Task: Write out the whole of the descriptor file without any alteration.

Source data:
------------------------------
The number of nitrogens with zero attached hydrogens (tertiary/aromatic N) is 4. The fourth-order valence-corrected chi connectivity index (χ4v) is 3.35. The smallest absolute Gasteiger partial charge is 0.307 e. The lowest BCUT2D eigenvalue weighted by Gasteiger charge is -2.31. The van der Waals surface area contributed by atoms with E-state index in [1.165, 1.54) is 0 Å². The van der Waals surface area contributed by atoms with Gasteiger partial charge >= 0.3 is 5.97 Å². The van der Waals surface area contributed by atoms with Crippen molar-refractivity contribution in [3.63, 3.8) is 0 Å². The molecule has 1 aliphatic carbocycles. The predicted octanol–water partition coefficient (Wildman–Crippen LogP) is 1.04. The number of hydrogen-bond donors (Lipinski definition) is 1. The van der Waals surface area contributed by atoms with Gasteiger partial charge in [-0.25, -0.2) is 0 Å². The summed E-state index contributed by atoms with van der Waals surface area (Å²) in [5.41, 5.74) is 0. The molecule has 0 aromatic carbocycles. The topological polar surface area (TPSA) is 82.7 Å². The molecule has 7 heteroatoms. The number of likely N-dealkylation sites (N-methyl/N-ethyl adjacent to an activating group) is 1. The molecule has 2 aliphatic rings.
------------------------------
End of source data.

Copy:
The number of nitrogens with zero attached hydrogens (tertiary/aromatic N) is 4. The fourth-order valence-corrected chi connectivity index (χ4v) is 3.35. The smallest absolute Gasteiger partial charge is 0.307 e. The lowest BCUT2D eigenvalue weighted by Gasteiger charge is -2.31. The van der Waals surface area contributed by atoms with E-state index in [1.165, 1.54) is 0 Å². The van der Waals surface area contributed by atoms with Gasteiger partial charge >= 0.3 is 5.97 Å². The van der Waals surface area contributed by atoms with Crippen molar-refractivity contribution in [3.63, 3.8) is 0 Å². The molecule has 1 aliphatic carbocycles. The predicted octanol–water partition coefficient (Wildman–Crippen LogP) is 1.04. The number of hydrogen-bond donors (Lipinski definition) is 1. The van der Waals surface area contributed by atoms with Gasteiger partial charge in [-0.25, -0.2) is 0 Å². The summed E-state index contributed by atoms with van der Waals surface area (Å²) in [5.41, 5.74) is 0. The molecule has 0 aromatic carbocycles. The topological polar surface area (TPSA) is 82.7 Å². The molecule has 7 heteroatoms. The number of likely N-dealkylation sites (N-methyl/N-ethyl adjacent to an activating group) is 1. The molecule has 2 aliphatic rings.